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A helping hand

The Helping Hand Project uses 3-D printing to make prosthetic devices for children and adolescents born without fingers.

Improving the quality of life for people far too young to come to campus is the focus of one of Carolina’s newest student organizations. The Helping Hand Project, launched in 2015, features a group of about 40 students who use 3-D printing to make prosthetic devices for children and adolescents born without fingers. The group can make a prosthetic hand for about $20 — far less than the thousands of dollars the devices can otherwise cost — making it possible for parents to update the prosthetic as children grow up.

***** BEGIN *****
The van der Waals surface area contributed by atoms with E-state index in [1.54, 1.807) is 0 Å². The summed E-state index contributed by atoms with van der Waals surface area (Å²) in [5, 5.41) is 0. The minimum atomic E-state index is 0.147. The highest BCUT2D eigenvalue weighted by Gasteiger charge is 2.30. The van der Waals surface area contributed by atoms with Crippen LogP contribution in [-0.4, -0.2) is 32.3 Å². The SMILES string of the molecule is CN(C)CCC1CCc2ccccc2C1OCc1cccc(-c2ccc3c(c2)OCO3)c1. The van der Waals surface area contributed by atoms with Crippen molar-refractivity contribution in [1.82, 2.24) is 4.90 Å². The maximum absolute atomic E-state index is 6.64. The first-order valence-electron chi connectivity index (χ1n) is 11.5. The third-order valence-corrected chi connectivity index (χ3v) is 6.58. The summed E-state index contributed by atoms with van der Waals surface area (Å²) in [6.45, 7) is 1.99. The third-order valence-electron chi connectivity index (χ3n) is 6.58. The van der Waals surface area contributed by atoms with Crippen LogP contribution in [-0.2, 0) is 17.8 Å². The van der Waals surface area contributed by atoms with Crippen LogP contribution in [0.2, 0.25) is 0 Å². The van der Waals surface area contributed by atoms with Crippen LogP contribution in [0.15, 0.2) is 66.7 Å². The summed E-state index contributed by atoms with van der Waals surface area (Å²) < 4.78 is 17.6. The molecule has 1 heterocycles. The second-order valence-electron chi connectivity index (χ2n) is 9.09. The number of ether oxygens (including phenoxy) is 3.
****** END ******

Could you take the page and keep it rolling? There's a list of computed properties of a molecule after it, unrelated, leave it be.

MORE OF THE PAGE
“When you’re printing the hands out and assembling them, it’s kind of just something that you’re doing,” said Kierra Falbo, a recently-graduated senior at Carolina and president of the Helping Hand Project. “But then when you actually deliver them and see that child use it and the happiness on their face, it’s unreal.”